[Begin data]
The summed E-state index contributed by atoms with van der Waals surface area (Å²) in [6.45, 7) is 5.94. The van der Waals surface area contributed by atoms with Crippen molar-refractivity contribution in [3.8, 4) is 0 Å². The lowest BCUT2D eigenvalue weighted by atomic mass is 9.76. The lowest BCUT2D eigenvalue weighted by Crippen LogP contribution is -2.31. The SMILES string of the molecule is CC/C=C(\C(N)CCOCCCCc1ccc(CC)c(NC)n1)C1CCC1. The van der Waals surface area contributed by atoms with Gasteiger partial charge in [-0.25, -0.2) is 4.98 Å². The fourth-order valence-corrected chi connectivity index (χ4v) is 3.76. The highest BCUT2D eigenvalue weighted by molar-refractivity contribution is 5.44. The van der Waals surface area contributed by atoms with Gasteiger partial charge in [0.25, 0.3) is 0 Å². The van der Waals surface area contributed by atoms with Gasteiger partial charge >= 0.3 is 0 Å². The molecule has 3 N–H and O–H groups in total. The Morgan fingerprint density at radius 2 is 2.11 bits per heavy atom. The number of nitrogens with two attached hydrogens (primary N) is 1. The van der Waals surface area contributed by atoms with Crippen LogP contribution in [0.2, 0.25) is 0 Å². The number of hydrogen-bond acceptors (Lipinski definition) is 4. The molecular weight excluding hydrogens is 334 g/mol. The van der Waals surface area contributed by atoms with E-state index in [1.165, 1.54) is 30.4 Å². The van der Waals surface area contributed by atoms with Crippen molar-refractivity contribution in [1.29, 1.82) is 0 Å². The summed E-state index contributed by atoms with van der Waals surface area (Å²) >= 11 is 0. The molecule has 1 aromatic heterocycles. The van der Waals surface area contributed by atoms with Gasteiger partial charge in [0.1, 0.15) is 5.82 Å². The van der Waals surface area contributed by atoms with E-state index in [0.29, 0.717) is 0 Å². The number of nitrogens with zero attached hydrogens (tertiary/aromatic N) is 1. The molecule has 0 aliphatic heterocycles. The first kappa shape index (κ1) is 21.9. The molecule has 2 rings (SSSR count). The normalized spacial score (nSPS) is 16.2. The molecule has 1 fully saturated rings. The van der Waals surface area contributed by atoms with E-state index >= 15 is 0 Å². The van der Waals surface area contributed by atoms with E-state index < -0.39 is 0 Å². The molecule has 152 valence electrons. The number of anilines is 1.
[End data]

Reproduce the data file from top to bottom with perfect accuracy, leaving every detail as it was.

The summed E-state index contributed by atoms with van der Waals surface area (Å²) in [6.45, 7) is 5.94. The van der Waals surface area contributed by atoms with Crippen molar-refractivity contribution in [3.8, 4) is 0 Å². The lowest BCUT2D eigenvalue weighted by atomic mass is 9.76. The lowest BCUT2D eigenvalue weighted by Crippen LogP contribution is -2.31. The SMILES string of the molecule is CC/C=C(\C(N)CCOCCCCc1ccc(CC)c(NC)n1)C1CCC1. The van der Waals surface area contributed by atoms with Gasteiger partial charge in [-0.25, -0.2) is 4.98 Å². The fourth-order valence-corrected chi connectivity index (χ4v) is 3.76. The highest BCUT2D eigenvalue weighted by molar-refractivity contribution is 5.44. The van der Waals surface area contributed by atoms with Gasteiger partial charge in [0.25, 0.3) is 0 Å². The van der Waals surface area contributed by atoms with Gasteiger partial charge >= 0.3 is 0 Å². The molecule has 3 N–H and O–H groups in total. The Morgan fingerprint density at radius 2 is 2.11 bits per heavy atom. The number of nitrogens with two attached hydrogens (primary N) is 1. The van der Waals surface area contributed by atoms with Crippen LogP contribution in [0.2, 0.25) is 0 Å². The number of hydrogen-bond acceptors (Lipinski definition) is 4. The molecular weight excluding hydrogens is 334 g/mol. The van der Waals surface area contributed by atoms with E-state index in [1.165, 1.54) is 30.4 Å². The van der Waals surface area contributed by atoms with Crippen molar-refractivity contribution in [1.29, 1.82) is 0 Å². The summed E-state index contributed by atoms with van der Waals surface area (Å²) >= 11 is 0. The molecule has 1 aromatic heterocycles. The van der Waals surface area contributed by atoms with Gasteiger partial charge in [0.1, 0.15) is 5.82 Å². The van der Waals surface area contributed by atoms with E-state index in [0.29, 0.717) is 0 Å². The number of nitrogens with zero attached hydrogens (tertiary/aromatic N) is 1. The molecule has 0 aliphatic heterocycles. The first kappa shape index (κ1) is 21.9. The molecule has 2 rings (SSSR count). The normalized spacial score (nSPS) is 16.2. The molecule has 1 fully saturated rings. The van der Waals surface area contributed by atoms with E-state index >= 15 is 0 Å². The van der Waals surface area contributed by atoms with E-state index < -0.39 is 0 Å². The molecule has 152 valence electrons. The number of anilines is 1.